The present study was conducted among Meitei children and adolescents residing in the urban areas of Lamphel subdivision under Imphal West District of Manipur. Cross-sectional data on 384 Meitei boys and 470 Meitei girls aged 8–18 years were collected for the present study. Since the range of age distribution was wide, the study subjects were divided in two age groups: 8–12 years age group, considered to be children, and 13–18 years age group, considered to be adolescents [21, 22]. The data on each subject were collected by the random sampling method, using house-to-house visit during the months of May 2009 to August 2009. Measurements were taken on those subjects who were willing and cooperative. Most of the subjects for the present study belonged to lower income family groups (47.18%), followed by middle-income family groups (27.98%), and high-income family groups (24.82%). An anthropometric rod and a weighing scale to the nearest of 0.1 cm and 0.5 kg, respectively, was used to measure height and weight following the standard technique of Lohman et al. . The parameters taken were analyzed statistically to find out the mean and the standard deviation. In order to test the level of significance, both t-test and chi-square test have been used. The values of and were used to find different significant levels of calculated t-test and chi-square value. The presence of underweight and overweight has been evaluated using the international cutoff points for children, and adolescents . MS-Excel software was used for all statistical analyses of the present research.
The mean, standard deviation, and t-value with the level of significance of both height and body weight among boys and girls are given in Tables 1 and 2. The tables show that both height and body weight increased along with the increase in age. The mean height (159.6 cm) was found higher among adolescent boys than among children (129.8 cm). The difference in the mean height was found to be statistically significant (). Similarly, the mean height (151.2 cm) was also reported higher among adolescent girls as compared to that of children (131.9 cm), and the difference was significant statistically (). The mean body weight was observed to be heavier among adolescent boys (47.4 kg) and adolescent girls (44.4 kg) when compared to that of the children (Table 2). The results further show that the mean height and weight among children (8–12 years) was reported higher among girls than boys, whereas among adolescents (13–18 years), it was found higher among boys.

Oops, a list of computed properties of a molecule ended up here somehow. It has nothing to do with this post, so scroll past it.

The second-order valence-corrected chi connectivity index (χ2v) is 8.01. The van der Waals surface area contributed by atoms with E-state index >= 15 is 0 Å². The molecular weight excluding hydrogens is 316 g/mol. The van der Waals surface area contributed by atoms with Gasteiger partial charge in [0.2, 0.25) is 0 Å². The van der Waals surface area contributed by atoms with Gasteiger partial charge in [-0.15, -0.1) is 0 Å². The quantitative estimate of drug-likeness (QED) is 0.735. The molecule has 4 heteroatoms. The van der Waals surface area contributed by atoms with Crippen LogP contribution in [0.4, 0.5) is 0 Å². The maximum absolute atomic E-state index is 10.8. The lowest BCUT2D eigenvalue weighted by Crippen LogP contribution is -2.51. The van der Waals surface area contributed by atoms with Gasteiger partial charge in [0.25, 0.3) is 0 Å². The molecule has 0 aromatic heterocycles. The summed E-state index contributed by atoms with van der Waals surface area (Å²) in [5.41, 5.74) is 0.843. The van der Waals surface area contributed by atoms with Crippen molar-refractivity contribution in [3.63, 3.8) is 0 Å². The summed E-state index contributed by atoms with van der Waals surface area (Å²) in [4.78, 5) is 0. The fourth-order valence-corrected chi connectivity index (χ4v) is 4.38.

|N: no. of subjects and SD: standard deviation.|
|N: no. of subjects and SD: standard deviation.|
Table 3 shows the distribution of mean BMI values among boys and girls. The mean BMI values show increases along with the increase in age in both sexes. The mean BMI (18.54) was found higher among adolescent boys than children (15.54). Similarly, mean BMI (19.34) was also recorded higher among adolescent girls than children (15.75%). The increase in mean BMI value between children and adolescents was found to be statistically significant () in both sexes.
|N: no. of subjects and SD: standard deviation.|
The prevalence of underweight and overweight among boys and girls is given in the Table 4. This table shows that the prevalence of underweight was very high when compared to overweight in all of the different age groups in both boys and girls. A high prevalence of underweight (30.21%) and overweight (3.12%) was found among children and adolescent boys, respectively. The differences were not significant statistically. In the case of girls, the prevalence of both underweight (33.86%) and overweight (5.18%) was found to be higher among children than adolescents. The differences in the prevalence of underweight and overweight were significant (χ2 = 8.477, ). The table further indicated that the overall prevalence of underweight (28.29%) was found more or less the same among boys and girls, but overweight (5.10%) was reported higher among girls than boys (2.34%).
| IOTF: International Obesity Task Force.|
The present study shows that height and body weight increases along with the advancing of age in both Meitei boys and girls. Overall socioeconomic development in the last few decades and improvements in nutrition are likely among the factors that explain the increase in both height and body weight observed in the present research. The age groups wise comparison also shows that girls are slightly taller and heavier than boys in the age group 8–12 years, whereas boys are taller and heavier than girls in the age group 13–18 years. The probable reasons for this include the early occurrence of adolescent growth spurt among girls.